5. The trackpad has all these cool features, various shortcuts you can access just by tapping in different spots. I'm discovering most of the features by accident, generally not when I want them, but I can tell they're going to definitely come in handy once I've mastered them.

  6. I've never dropped it, so there's nothing weird and broken on it. Plus, it has one of those nifty magnetic power supply cords, so that if when I trip over the cord the entire computer doesn't come crashing to the floor.

  7. It picks up wi-fi signals much better than my old computer did, so I'm able to steal a neighbor's wireless until tomorrow when I get my own (a shout-out to ART4LIFE—thanks, buddy!).

  8. My external hard drive, which was dead and gone forever, taking all my pictures and music with it and making me very very sad, actually works when plugged into my new computer. I have absolutely no idea why, but I don't care, because I have rescued all my precious data!

  9. It has a built-in camera, so I can video chat to my heart's content. Oh, and take ridiculous Andy Warhol pictures of myself. Those are extremely popular as Facebook profile pics.

  10. Did I mention how pretty it is?

Personal day

I'm taking the day, abdicating all duties and responsibilities (a grand total of blogging and working out) in favor of watching endless episodes of The West Wing and reading Evelyn Waugh novels while eating Christmas candy.

To tide you over, here's a bit of dorky opera silliness, courtesy of An Unamplified Voice:

Which opera is right for you?

Apparently, Don Giovanni is the one for me.
For you, life is a jilting combination of subtleties and rough hammer-blows. But you’re not one to shy away from these chiaroscuro extremes. With your combination of delicate intellect and animal passion, you can handle life’s endless surprises. Mozart and his librettist Da Ponte expected no less from their audience when they created their masterpiece about the world’s greatest lover, Don Giovanni. You will be one of the few who are equally comfortable with the refined poetry and the unbridled eroticism of this ultimate operatic achievement.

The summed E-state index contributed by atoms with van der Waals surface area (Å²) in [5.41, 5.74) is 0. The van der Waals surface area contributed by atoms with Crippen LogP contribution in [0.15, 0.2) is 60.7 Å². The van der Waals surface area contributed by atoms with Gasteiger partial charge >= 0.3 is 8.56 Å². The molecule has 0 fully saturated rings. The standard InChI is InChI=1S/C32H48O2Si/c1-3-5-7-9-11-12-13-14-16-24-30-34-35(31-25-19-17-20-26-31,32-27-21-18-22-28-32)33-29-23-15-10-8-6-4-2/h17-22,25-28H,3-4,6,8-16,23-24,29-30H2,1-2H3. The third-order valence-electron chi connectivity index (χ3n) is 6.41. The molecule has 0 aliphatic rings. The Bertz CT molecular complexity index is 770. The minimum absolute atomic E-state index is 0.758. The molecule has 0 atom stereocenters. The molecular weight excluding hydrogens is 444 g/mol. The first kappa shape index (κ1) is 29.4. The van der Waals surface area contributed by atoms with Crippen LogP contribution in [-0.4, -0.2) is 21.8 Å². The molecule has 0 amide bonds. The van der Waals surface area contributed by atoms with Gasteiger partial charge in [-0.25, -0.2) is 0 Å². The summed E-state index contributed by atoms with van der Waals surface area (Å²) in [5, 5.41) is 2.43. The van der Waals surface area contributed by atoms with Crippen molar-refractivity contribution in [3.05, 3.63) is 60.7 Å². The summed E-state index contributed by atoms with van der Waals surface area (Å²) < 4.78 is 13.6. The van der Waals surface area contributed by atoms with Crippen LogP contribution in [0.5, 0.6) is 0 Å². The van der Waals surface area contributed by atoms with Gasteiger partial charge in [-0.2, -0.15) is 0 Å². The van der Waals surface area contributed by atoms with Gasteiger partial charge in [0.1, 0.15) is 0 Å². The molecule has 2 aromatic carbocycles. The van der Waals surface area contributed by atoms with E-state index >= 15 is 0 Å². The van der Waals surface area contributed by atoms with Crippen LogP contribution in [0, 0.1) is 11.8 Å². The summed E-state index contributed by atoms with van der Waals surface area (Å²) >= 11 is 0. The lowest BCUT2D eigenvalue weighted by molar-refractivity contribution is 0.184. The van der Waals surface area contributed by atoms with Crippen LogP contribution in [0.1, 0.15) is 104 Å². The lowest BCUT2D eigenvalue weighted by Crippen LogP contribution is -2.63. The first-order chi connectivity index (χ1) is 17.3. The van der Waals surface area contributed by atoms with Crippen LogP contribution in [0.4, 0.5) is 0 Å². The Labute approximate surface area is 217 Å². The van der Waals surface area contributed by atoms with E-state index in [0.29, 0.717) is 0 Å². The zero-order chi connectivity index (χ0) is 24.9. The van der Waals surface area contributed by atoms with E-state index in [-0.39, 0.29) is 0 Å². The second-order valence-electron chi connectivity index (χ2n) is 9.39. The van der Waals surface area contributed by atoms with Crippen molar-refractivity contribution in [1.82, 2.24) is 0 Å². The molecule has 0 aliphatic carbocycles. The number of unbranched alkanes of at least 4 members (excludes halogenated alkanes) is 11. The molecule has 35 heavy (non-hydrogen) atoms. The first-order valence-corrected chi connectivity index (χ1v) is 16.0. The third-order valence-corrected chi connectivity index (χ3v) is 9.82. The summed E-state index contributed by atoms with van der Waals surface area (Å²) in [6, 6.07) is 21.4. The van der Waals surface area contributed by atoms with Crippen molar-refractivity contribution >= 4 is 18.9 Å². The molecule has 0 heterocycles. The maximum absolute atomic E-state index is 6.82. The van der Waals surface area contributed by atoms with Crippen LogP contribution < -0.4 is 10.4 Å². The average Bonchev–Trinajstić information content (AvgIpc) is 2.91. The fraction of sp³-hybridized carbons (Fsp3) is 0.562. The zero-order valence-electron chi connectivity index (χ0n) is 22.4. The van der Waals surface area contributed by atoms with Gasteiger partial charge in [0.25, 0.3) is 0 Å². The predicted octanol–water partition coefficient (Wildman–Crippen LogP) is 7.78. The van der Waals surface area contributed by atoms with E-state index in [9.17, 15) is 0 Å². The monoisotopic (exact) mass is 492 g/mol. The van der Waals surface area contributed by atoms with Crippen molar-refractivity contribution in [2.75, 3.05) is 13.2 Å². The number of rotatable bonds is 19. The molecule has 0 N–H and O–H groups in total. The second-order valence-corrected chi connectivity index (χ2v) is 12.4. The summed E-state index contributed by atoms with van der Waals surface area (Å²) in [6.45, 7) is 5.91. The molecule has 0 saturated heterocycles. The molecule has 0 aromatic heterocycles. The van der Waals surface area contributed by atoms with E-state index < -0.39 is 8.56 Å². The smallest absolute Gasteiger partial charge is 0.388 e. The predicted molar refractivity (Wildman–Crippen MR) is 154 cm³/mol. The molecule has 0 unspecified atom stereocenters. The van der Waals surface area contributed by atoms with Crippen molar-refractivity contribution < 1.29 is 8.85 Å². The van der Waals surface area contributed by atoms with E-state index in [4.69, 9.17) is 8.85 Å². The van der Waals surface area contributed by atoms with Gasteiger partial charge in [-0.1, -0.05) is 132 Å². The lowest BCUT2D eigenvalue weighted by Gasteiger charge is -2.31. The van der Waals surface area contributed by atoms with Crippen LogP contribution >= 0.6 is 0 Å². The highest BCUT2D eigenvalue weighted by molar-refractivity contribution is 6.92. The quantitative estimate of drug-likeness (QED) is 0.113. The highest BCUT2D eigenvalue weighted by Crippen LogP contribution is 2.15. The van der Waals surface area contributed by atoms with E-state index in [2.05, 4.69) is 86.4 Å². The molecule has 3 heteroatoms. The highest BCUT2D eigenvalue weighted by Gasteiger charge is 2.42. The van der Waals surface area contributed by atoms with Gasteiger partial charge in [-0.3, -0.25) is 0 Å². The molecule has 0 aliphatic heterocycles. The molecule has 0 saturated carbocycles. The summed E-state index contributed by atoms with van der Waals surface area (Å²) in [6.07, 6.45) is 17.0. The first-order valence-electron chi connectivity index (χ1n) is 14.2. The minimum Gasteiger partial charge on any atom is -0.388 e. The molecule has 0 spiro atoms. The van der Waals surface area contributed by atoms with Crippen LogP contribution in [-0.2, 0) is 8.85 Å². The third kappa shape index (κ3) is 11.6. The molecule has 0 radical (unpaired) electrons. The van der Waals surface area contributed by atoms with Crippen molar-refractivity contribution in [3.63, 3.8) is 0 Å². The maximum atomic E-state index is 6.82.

Comfort is comforting

I don't know if it's the colder (ish) weather, nostalgia for last year's European adventures (a year ago today I arrived in Vienna), or my loneliness without CameraMan or work, but I've been craving comfort food. Mac and cheese, tomato basil soup with tortellini, pizza, you name it I've probably eaten it this week, and in mass quantities. My body seems to just about breaking even, due to the intense daily workouts I've been doing (no, seriously).

It's hard for me to get motivated to cook just for myself. To be honest, it's hard for me to get motivated to cook, period. Most of what I do in the kitchen is more assembling than actual cooking. It's not that I can't, I just don't. Today, though, I couldn't keep my cravings for good German comfort food under control, so I took matters into my own hands and cooked up a yummy feast for myself.

Bratwurst with spicy mustard, brussels sprouts, boiled potatoes with gravy, and red cabbage... I'm such a good little German girl—Papa Bossy will be so proud.

I am still, unfortunately, clearly an American at heart, since I have apparently not learned the basics of portion control yet. I'm feeling quite comfortable indeed, almost too comfortable to leave the couch, and if I'm going to continue breaking even, I will eventually have to do just that. Tomorrow.

The kindness of strangers

Last week I read this post in which a friend of mine had her dinner paid for by an anonymous stranger. "Nothing like that ever happens to me," I thought (and said out loud to CameraMan, who rolled his eyes).

Then, last night, I got about as close as I will likely ever get. The internet isn't hooked up at CM's place yet, so the past couple days I've had to get creative and actually, you know, venture outside the apartment to blog, email, etc. Last night I stopped in at the Red Lion for free wi-fi, Blue Moon, and mini burgers. When I was about half done with my dinner (and my blog post), the waitress came over to let me know that my dinner had been paid for by (and here she pointed) that man at the bar. "But I don't know him!" I protested. However, knowing that you should never look a gift dinner in the mouth, I didn't protest for long. Since he showed no signs of coming over to talk to me or waiting to stalk me to my car (he left the restaurant soon after he was outed by the waitress), it seemed harmless, a random act of kindness by a stranger. Why not?